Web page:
Computer simulations and computer modeling are fundamental tools for the
understanding the relationships between structure and function of
In our group, we aim to develop new computational tools and simulation
strategies to study the structure and dynamics of biological
macromolecules in solution. We stimulate students to develop computer programming skills
in order to develop novel modeling or data-analysis methods.
Computational tools developed in our group include the widely used
Packmol package for building initial configurations for
molecular dynamics simulations, and the TopoLink program
for the analysis of chemical-crosslinking distance constraints. Fast and
versatile packages for structural alignment and analysis of MD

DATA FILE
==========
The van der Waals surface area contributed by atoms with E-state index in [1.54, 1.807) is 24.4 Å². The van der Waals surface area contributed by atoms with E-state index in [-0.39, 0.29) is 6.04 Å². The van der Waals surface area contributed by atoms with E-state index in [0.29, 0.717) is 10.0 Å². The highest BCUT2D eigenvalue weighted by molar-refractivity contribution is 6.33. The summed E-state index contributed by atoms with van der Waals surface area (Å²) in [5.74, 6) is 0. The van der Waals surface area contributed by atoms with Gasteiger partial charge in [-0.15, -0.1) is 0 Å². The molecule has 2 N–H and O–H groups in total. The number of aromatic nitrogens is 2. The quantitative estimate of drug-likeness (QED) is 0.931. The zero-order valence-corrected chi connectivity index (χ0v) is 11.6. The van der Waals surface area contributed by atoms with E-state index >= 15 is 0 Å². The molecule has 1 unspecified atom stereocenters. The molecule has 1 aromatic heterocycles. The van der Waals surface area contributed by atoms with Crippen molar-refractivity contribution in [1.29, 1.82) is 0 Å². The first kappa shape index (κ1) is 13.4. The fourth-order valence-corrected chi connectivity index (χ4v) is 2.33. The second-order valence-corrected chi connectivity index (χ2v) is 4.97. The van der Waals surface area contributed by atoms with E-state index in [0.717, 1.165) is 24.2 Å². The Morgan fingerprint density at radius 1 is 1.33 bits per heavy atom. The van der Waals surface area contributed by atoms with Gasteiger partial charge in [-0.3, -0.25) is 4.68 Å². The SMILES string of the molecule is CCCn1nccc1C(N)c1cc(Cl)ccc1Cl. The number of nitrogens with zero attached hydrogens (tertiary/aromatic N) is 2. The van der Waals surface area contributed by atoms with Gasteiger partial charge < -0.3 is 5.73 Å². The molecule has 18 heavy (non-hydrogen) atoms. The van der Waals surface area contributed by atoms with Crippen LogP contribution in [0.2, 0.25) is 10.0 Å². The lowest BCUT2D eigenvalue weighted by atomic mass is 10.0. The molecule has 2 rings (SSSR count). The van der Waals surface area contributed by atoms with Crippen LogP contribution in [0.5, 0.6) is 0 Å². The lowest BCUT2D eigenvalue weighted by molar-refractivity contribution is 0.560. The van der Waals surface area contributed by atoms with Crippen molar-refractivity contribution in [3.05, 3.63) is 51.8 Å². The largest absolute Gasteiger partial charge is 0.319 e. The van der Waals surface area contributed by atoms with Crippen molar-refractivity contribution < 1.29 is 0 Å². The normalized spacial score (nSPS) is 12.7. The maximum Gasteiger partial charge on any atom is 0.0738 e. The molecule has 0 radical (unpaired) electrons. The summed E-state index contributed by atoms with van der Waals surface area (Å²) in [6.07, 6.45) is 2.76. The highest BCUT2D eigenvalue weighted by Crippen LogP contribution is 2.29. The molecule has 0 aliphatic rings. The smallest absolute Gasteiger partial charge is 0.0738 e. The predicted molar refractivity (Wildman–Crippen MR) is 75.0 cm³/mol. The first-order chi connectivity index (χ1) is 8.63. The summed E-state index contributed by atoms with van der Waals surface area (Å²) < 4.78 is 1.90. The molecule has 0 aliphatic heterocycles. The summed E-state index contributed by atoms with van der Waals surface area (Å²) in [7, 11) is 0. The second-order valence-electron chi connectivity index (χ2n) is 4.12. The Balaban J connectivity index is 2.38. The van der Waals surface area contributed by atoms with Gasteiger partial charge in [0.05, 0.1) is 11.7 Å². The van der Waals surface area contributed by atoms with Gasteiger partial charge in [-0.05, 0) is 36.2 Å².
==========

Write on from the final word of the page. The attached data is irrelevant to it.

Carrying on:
simulations are also available as free software.
Currently, we focus in two major research topics: 1) Modeling the
tertiary structure of proteins using distance constraints, particularly
those derived from chemical-crosslinking mass-spectrometry, and 2) the
understanding of the solvation structure of solutes of complex
structure. On-demand application of molecular modeling and simulations
to the understanding of specific bimolecular systems is also recurrent.
We have tight interaction with
experimental groups, and we hope to suggest from the computational
models new hypothesis that should be testable by experiments.
The group is also experienced in the application of large-scale
optimization techniques to problems arising in computational chemistry